3. Heard both the parties and perused the material on record.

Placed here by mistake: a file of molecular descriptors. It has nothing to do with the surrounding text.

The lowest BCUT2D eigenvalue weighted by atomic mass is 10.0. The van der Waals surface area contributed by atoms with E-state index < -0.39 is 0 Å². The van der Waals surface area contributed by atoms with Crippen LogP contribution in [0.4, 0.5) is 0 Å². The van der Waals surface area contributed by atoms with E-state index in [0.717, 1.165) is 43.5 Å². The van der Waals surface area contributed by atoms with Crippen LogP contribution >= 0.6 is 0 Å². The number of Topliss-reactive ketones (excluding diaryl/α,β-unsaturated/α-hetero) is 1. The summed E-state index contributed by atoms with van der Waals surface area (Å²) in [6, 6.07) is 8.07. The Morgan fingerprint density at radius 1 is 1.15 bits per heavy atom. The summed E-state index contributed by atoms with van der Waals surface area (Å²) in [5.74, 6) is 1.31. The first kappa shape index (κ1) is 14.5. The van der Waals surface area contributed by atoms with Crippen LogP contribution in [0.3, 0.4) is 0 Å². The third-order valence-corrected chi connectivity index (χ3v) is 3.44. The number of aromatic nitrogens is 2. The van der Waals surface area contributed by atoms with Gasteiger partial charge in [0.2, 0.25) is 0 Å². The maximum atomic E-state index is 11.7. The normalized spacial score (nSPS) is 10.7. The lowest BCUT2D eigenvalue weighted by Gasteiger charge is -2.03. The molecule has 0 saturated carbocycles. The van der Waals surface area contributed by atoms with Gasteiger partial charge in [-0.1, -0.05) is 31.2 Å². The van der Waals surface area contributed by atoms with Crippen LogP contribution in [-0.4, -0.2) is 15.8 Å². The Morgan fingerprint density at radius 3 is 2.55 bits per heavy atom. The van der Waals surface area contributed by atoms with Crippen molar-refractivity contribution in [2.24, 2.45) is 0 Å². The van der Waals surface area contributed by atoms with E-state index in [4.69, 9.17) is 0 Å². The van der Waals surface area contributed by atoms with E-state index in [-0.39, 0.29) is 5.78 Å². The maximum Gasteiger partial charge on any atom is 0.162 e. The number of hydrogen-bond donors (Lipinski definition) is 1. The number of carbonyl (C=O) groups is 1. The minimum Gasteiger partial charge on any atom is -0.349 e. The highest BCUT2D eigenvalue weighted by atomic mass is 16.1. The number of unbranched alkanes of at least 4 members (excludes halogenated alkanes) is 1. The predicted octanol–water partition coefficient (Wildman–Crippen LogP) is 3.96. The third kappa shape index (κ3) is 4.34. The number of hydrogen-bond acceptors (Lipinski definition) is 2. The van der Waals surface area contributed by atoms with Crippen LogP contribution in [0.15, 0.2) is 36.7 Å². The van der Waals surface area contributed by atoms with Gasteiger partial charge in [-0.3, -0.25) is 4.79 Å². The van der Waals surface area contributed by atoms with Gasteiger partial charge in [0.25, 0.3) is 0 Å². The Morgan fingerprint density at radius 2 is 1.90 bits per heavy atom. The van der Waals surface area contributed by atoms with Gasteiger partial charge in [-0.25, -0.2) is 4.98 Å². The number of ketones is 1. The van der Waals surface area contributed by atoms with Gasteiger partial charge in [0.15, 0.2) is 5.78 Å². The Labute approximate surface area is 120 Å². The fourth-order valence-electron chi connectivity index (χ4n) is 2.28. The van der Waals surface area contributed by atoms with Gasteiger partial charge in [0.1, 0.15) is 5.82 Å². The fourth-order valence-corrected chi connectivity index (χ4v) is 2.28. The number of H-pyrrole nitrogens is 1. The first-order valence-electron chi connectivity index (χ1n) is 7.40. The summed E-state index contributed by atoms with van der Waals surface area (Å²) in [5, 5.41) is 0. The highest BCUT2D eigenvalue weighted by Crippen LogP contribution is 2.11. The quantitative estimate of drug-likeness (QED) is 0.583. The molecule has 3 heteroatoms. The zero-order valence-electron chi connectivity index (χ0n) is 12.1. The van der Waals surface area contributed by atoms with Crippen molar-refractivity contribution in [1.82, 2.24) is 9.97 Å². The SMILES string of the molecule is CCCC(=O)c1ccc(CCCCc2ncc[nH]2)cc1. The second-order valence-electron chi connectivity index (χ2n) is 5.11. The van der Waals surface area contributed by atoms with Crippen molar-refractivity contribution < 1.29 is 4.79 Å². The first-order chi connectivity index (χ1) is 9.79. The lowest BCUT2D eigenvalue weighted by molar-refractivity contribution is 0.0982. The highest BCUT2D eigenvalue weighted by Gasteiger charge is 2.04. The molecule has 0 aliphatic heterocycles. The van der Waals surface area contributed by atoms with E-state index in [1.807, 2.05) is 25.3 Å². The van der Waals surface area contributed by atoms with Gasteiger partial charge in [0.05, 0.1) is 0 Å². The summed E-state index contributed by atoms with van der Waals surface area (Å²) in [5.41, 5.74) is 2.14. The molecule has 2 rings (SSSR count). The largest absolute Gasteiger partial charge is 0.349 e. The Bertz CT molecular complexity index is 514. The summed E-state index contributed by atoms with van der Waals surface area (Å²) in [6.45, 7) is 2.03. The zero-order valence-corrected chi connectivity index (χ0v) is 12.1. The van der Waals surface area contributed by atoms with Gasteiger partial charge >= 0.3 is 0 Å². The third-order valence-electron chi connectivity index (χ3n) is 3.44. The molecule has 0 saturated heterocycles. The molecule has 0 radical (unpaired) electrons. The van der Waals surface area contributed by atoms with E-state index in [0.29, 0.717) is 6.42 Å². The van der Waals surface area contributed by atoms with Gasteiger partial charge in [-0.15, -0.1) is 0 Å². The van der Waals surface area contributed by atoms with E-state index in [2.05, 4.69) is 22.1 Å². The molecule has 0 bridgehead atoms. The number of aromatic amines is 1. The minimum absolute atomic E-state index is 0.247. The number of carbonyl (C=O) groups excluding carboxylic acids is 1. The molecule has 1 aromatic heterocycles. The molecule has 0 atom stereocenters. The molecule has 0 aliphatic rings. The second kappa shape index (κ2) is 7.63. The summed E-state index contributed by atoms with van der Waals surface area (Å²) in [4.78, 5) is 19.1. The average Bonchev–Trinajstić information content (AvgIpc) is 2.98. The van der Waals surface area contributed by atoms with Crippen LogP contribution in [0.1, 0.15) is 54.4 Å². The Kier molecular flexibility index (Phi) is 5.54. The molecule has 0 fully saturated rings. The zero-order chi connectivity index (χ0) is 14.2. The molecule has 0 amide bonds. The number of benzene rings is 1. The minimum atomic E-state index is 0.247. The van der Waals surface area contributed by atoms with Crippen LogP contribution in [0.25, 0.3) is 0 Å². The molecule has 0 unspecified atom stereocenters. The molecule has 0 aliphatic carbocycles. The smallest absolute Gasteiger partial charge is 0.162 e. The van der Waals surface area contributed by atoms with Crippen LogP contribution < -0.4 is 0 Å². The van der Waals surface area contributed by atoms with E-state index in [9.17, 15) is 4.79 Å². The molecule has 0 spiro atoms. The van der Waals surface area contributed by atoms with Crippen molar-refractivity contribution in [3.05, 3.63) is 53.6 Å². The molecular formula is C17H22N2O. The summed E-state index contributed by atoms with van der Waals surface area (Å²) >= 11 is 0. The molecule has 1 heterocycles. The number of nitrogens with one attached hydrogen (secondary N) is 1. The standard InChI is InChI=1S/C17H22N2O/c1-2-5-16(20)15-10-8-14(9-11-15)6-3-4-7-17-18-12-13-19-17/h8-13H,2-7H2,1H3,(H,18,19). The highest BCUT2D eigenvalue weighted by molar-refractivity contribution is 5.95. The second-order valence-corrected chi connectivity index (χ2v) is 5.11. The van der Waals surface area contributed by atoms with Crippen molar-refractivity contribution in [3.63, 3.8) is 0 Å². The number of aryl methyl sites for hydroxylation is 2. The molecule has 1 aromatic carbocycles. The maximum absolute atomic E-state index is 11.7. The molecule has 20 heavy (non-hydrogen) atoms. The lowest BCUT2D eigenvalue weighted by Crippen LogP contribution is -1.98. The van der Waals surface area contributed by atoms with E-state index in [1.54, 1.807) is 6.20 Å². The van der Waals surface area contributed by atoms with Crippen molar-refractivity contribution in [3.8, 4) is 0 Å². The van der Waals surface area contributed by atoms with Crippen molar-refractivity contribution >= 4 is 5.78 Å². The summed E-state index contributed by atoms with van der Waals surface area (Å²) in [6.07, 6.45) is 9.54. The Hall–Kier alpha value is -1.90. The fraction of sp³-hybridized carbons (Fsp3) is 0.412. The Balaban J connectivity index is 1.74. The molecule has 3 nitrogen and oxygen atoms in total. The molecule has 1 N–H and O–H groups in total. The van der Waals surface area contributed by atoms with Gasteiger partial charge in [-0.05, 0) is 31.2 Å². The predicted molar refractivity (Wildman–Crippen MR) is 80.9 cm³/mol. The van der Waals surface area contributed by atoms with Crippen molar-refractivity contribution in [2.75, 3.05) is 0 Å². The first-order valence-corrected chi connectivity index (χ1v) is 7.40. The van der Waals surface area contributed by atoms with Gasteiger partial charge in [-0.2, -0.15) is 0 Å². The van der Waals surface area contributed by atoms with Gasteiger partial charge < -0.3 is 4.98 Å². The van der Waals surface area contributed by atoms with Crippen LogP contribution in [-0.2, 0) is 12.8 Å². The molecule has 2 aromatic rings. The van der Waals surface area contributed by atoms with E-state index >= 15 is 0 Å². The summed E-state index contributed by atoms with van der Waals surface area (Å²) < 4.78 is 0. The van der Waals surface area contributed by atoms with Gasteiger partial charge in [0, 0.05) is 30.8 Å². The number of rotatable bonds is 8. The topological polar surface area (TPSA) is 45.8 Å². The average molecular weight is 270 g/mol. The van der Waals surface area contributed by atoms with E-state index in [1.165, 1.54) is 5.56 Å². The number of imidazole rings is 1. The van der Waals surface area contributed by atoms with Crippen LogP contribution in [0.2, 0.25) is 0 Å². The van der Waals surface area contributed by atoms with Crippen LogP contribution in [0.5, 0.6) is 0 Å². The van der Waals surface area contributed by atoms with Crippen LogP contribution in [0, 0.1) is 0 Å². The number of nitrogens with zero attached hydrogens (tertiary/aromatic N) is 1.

4. Learned counsel for the appellant submitted that the impugned order is not sustainable in law as the same has been passed without appreciating the evidence on record and also passed contrary to the binding judicial precedents. He further submitted that the Commissioner (A) has denied the eligible benefit of CENVAT credit by misconceiving the factual position and even as per the formula prescribed in the said Rule 3(7) of the CCR, by essentially not taking into account the revised assessable value but has upheld the said computation as ordered in the Order-in-Original dated 22.7.2008 based on the original assessable value as indicated in the said two invoices i.e., Invoice No. 141 dated 18.7.2007 and Invoice No. 197 dated 23.8.2007. He further submitted that as per the worksheet furnished by the said supplier M/s. Mahima Life Sciences Pvt. Ltd., it would become clear that the amount involved on the special processing charges of Rs. 4,20,000/- (Invoice No. 141 dated 18.7.2007) and Rs. 4,80,000/- (Invoice No. 197 dated 23.8.2007) had been included for payment of entire differential duty including basic customs duty and concessional customs duty, etc., and the same would become factually established even from the details furnished in the calculation chart prepared and enclosed at page 56 of the appeal paper-book and hence, the question of adopting two different assessable value, as assumed while passing the impugned Order-in-Original dated 23.3.2009 would be prima facie established as unsustainable in law. He also submitted that when the fact of payment of said differential duty has not been doubted or disputed, the lower authorities should have determined the eligibility, even for the purposes of the said prescribed formula, only by adopting the revised assessable value for determining the eligible quantum of credit on the said two invoices, in which case, it would get established beyond any doubt that the credit availed by the appellant herein would be actually less than the eligible credit available to be taken, even as per the formula thereof. He also submitted that the letter furnished by the 100% EOU supplier viz., M/s. Mahima Life Sciences Pvt. Ltd. has in effect furnished only a confirmation for payment of differential customs duty on the special processing charges involved and hence the said document would also become a valid document for availing the said credit by the appellant. He further submitted that even otherwise, assuming that the credit could have been taken by the appellant herein of the said differential duty amount involved only after the receipt of the said certificate during December 2007, still the appellant herein had a sufficient balance in the CENVAT credit account and the same remained only a book entry and hence eligible credit could not have been denied merely because the said confirmation and the certificate was furnished later on during December 2007. For this submission, he relied upon the decision of the Gujarat High Court in the case of CCE vs. Gujarat Propack : 2009 (234) ELT 409. He further submitted that even otherwise taking of the said differential credit of Rs. 1,44,130/- would be inconformity with the principles laid down inter alia in the following cases.